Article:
Tech waste being transported
The TV was crammed into a container with similar TVs and shipped, without being tested to see if it worked. It is illegal to export broken electronic goods under EU legislation. Greenpeace followed the complete e-waste trafficking route by hiding a tracking device inside the TV that provided location updates via GPS.
Greenpeace has found the UK’s tech waste is being dumped in developing countries instead of being recycled.
Around 500,000 tonnes of tech waste in the UK are unaccounted for every year. By using GPS technology to track a TV intended for recycling, the charity has shown how waste from the UK is poisoning countries like Nigeria.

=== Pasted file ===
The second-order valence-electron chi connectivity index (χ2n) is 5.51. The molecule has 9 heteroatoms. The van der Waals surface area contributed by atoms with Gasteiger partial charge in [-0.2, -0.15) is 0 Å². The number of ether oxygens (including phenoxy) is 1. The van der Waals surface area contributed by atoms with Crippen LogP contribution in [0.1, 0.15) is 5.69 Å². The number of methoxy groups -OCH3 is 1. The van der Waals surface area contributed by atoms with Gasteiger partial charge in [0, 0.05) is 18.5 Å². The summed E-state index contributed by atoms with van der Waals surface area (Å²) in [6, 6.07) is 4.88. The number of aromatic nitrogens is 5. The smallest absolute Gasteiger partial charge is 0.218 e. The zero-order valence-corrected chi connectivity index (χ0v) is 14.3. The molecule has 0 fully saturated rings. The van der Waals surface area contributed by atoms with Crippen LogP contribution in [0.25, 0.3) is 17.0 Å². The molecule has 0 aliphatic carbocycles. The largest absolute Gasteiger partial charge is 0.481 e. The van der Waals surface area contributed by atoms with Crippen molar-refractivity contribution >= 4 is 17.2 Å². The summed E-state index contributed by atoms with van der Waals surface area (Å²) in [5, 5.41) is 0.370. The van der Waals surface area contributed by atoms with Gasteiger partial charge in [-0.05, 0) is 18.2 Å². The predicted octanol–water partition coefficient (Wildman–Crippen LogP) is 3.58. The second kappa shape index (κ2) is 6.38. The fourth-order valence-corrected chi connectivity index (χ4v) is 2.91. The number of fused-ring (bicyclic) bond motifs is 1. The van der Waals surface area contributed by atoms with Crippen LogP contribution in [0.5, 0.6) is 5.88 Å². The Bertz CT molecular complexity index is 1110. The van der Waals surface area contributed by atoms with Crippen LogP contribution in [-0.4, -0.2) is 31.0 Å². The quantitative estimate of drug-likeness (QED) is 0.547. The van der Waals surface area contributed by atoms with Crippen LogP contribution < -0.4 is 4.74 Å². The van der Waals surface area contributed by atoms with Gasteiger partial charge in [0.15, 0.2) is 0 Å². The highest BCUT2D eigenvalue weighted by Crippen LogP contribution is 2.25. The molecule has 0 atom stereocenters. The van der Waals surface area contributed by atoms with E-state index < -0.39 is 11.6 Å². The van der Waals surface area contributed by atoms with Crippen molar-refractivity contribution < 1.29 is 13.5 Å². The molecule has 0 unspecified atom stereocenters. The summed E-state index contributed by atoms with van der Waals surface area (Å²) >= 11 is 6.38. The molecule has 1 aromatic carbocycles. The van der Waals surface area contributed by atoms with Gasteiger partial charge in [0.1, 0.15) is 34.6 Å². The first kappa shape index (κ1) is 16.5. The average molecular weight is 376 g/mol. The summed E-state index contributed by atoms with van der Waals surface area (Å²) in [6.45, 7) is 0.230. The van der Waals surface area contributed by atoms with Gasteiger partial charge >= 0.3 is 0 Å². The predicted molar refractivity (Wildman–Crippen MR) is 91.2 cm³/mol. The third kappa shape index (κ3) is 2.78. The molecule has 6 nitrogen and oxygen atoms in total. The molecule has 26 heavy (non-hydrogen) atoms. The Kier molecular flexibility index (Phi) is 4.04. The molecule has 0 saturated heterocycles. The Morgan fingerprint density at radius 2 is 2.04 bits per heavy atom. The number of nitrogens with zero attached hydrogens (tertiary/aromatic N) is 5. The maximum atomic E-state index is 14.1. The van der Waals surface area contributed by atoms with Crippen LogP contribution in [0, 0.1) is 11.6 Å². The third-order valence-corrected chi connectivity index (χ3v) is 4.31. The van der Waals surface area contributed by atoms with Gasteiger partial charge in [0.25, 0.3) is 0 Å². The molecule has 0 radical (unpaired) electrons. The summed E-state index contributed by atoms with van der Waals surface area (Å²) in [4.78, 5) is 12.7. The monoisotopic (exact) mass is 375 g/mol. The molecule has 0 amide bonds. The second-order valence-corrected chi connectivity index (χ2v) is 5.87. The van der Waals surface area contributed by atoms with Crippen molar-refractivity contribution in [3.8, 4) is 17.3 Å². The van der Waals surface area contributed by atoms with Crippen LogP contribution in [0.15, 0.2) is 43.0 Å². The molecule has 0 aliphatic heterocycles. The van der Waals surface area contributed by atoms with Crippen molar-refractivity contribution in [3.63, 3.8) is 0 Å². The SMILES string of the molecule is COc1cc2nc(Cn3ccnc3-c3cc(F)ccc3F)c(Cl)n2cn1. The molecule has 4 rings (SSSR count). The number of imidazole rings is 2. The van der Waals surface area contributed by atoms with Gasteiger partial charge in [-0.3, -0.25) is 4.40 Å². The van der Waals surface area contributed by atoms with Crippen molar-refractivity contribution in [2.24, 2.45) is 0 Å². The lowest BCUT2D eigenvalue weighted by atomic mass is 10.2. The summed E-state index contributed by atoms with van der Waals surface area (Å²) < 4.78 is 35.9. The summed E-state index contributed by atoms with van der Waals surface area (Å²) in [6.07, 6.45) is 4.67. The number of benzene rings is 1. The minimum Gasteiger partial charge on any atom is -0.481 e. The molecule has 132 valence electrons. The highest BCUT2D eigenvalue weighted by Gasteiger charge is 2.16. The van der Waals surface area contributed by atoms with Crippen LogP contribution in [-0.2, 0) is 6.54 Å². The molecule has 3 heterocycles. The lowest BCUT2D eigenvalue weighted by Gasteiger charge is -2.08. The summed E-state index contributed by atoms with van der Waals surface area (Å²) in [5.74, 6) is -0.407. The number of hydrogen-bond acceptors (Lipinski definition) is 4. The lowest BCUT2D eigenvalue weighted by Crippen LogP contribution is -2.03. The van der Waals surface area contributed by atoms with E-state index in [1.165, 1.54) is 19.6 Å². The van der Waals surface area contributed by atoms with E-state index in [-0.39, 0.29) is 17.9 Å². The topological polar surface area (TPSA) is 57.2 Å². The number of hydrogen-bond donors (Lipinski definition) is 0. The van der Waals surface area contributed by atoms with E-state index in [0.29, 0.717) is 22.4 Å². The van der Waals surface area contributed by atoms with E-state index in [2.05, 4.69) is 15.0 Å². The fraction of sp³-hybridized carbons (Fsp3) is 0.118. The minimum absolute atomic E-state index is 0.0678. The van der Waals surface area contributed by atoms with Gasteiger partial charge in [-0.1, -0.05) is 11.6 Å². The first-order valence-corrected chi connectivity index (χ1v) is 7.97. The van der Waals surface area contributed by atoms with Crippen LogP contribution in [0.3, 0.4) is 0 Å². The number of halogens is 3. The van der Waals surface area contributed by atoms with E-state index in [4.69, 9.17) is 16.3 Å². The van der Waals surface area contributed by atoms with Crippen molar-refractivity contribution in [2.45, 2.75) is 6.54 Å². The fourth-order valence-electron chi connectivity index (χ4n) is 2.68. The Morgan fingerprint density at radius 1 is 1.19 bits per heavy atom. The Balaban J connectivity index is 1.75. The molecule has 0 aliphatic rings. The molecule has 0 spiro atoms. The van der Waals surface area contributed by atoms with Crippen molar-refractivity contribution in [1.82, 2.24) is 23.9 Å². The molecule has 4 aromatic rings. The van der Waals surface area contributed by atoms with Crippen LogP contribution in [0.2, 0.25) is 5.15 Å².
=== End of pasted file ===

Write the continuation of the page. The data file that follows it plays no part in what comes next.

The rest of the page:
"Companies can stop this illegal toxic trade now by ensuring their goods are free from hazardous components. It is critical they take full responsibility for the safe recycling of their products and put an end to the growing e-waste dumps that are poisoning people and the environment across the developing world," said Martin Hojsík Greenpeace International Toxics Campaigner.
Some will be repaired and reused, but many are beyond repair meaning they will eventually be dumped in countries where no facilities exist for safe recycling. Europe, the United States, Japan and South Korea are using developing countries, including Nigeria, Ghana, Pakistan, India and China, as toxic e-waste dumping grounds.